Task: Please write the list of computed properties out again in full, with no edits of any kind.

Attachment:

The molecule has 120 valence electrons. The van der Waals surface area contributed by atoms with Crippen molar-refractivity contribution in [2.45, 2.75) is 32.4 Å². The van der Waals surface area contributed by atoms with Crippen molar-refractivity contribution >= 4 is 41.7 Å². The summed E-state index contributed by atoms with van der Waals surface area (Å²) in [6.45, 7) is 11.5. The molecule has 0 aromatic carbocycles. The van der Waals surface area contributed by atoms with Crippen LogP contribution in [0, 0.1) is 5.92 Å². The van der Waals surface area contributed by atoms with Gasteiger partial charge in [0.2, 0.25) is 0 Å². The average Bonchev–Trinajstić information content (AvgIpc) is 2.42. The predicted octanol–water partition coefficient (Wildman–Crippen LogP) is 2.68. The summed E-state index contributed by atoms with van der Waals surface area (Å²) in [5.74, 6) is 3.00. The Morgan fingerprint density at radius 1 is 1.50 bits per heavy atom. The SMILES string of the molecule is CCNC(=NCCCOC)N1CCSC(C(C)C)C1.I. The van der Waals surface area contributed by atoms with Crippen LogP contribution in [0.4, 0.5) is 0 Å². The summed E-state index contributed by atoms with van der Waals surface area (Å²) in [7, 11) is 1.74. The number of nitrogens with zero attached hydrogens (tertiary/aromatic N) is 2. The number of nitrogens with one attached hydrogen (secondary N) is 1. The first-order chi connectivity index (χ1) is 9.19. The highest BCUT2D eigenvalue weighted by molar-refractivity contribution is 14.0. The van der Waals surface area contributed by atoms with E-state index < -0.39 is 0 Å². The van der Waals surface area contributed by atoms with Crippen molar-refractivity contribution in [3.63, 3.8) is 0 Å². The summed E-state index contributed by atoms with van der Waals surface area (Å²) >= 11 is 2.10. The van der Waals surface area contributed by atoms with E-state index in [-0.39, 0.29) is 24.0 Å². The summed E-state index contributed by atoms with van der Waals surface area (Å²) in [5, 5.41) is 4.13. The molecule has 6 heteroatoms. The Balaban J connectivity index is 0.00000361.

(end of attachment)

The molecule has 120 valence electrons. The van der Waals surface area contributed by atoms with Crippen molar-refractivity contribution in [2.45, 2.75) is 32.4 Å². The van der Waals surface area contributed by atoms with Crippen molar-refractivity contribution >= 4 is 41.7 Å². The summed E-state index contributed by atoms with van der Waals surface area (Å²) in [6.45, 7) is 11.5. The molecule has 0 aromatic carbocycles. The van der Waals surface area contributed by atoms with Crippen LogP contribution in [0, 0.1) is 5.92 Å². The van der Waals surface area contributed by atoms with Gasteiger partial charge in [0.2, 0.25) is 0 Å². The average Bonchev–Trinajstić information content (AvgIpc) is 2.42. The predicted octanol–water partition coefficient (Wildman–Crippen LogP) is 2.68. The summed E-state index contributed by atoms with van der Waals surface area (Å²) in [5.74, 6) is 3.00. The Morgan fingerprint density at radius 1 is 1.50 bits per heavy atom. The SMILES string of the molecule is CCNC(=NCCCOC)N1CCSC(C(C)C)C1.I. The van der Waals surface area contributed by atoms with Crippen LogP contribution in [0.4, 0.5) is 0 Å². The summed E-state index contributed by atoms with van der Waals surface area (Å²) in [7, 11) is 1.74. The number of nitrogens with zero attached hydrogens (tertiary/aromatic N) is 2. The number of nitrogens with one attached hydrogen (secondary N) is 1. The first-order chi connectivity index (χ1) is 9.19. The highest BCUT2D eigenvalue weighted by molar-refractivity contribution is 14.0. The van der Waals surface area contributed by atoms with E-state index < -0.39 is 0 Å². The van der Waals surface area contributed by atoms with Crippen molar-refractivity contribution in [3.63, 3.8) is 0 Å². The summed E-state index contributed by atoms with van der Waals surface area (Å²) >= 11 is 2.10. The van der Waals surface area contributed by atoms with E-state index in [-0.39, 0.29) is 24.0 Å². The summed E-state index contributed by atoms with van der Waals surface area (Å²) in [5, 5.41) is 4.13. The molecule has 6 heteroatoms. The Balaban J connectivity index is 0.00000361.